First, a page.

Private creditors holding Greek bonds have until the end of today to participate in the largest sovereign debt restructuring in history. This means creditors must exchange the Greek government bonds they now hold for new ones that are worth far less. Some creditors are balking, since it means up to a 70 percent loss on their returns.
It's MORNING EDITION from NPR News. Good morning, I'm Steve Inskeep.
RENEE MONTAGNE, HOST:
And I'm Renee Montagne.
Western governments are still debating whether to help Syria's rebels. But as they debate, the rebels are finding ways to help themselves.
INSKEEP: Syrians continue arming themselves, even after they retreated from the battered city of Homs. This week, the United Nations' humanitarian chief finally toured that city, including a rebel neighborhood, now mostly abandoned.
Sam LaHood, the son of U.S. Transportation Secretary Ray Lahood, spent four weeks holed up at the U.S. Embassy in Cairo, sleeping on an air mattress part of the time and trying to fathom why the Egyptians wanted to prosecute him and his pro-democracy colleagues.
Eventually, LaHood's organization and others with employees facing prosecution paid more than $300,000 a person in bail to get them off the Egyptian travel ban, and the U.S. government flew most of them home.
There were a lot of good stories from the 2008 presidential election, including Hillary Clinton's serious run for the Democratic nomination, not to mention the election of the first African-American president. The whole story was covered in the bestselling β and controversial β book by John Heilemann and Mark Halperin, Game Change.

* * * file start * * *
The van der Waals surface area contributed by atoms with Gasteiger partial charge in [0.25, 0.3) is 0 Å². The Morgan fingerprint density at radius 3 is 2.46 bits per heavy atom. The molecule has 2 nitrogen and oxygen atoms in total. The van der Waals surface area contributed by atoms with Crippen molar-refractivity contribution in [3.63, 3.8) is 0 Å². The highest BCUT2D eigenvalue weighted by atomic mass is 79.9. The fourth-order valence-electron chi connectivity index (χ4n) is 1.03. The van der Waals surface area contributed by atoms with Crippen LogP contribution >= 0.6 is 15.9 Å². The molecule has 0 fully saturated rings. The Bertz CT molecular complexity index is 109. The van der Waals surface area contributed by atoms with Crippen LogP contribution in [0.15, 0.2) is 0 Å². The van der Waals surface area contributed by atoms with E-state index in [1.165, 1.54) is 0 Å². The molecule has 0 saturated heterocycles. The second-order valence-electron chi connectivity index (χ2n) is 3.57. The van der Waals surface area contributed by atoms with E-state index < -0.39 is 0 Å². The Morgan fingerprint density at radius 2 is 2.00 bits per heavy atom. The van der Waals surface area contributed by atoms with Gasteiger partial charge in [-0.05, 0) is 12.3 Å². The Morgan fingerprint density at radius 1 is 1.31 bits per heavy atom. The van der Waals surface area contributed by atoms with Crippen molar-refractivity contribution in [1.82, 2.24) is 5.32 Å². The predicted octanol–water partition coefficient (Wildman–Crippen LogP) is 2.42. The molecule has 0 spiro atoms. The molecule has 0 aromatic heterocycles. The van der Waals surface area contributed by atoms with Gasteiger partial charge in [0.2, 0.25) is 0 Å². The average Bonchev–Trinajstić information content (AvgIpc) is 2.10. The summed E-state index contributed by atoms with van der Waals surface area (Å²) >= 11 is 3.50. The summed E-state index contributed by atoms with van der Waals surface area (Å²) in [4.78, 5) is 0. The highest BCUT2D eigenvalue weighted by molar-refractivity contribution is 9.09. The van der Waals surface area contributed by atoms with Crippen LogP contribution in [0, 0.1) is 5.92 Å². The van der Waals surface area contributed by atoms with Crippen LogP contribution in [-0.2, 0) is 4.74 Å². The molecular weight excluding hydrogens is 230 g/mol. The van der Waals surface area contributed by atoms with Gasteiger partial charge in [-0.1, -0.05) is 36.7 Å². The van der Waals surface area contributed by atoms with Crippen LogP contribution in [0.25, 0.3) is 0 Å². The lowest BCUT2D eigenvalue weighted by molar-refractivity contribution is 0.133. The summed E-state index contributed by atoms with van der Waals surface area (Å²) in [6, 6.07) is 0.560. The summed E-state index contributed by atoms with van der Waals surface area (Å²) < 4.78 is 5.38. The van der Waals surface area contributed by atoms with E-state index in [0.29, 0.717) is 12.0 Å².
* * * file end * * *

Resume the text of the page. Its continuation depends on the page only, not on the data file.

Some days, it would be easy to mistake the Metro Taxi dispatch center in Denver for a police station. Traffic and crime incidents are recorded in a special logbook, as drivers call in descriptions and locations to police.
It's part of a program called Taxis on Patrol. Just a day after the program began, a cab driver helped police make an arrest for a fatal hit-and-run. In the months since, eyewitness calls from cabbies using a bulletin system similar to an Amber Alert have led to hundreds of arrests.
Republican presidential candidates this week β with the exception of Ron Paul β appeared to be trying to outdo each other in saying how tough they would be in dealing with Iran. Speaking before a pro-Israel group, they said President Obama has been weak β "feckless," in Mitt Romney's words.
Obama, meanwhile, was not impressed. He said he'd heard a lot of "bluster" and "big talk" about Iran, "but when you actually ask them specifically what they would do, it turns out they repeat the things that we've been doing over the last three years."
The mountain village of Kawauchi lies partly inside the area deemed unsafe because of high levels of radiation in Japan's Fukushima prefecture. Chiharu Kubota uses a high-pressure water gun to hose down buildings there.
Radiation is still leaking from the Fukushima Dai-ichi nuclear plant, which suffered multiple meltdowns immediately after last year's earthquake and tsunami.
Dr. Adam Wolfberg had two daughters and another on the way when his wife, Kelly, went into labor. But this joyous occasion had come much too soon β Kelly was three months away from her due date. After just 26 weeks in the womb, their baby daughter Larissa entered the world by emergency cesarean section and was whisked into the neonatal intensive care unit of a Boston hospital. It was the same hospital where Wolfberg was doing his residency in obstetrics and gynecology, and his medical background turned out to be a mixed blessing.
When an author writes something that's supposed to be a true story and readers discover he's stretched the truth, things can get ugly fast. Recall Oprah Winfrey's famous rebuke of author James Frey for making up much of his memoir, A Million Little Pieces. "I feel duped, but more importantly, I feel that you betrayed millions of readers," she told him.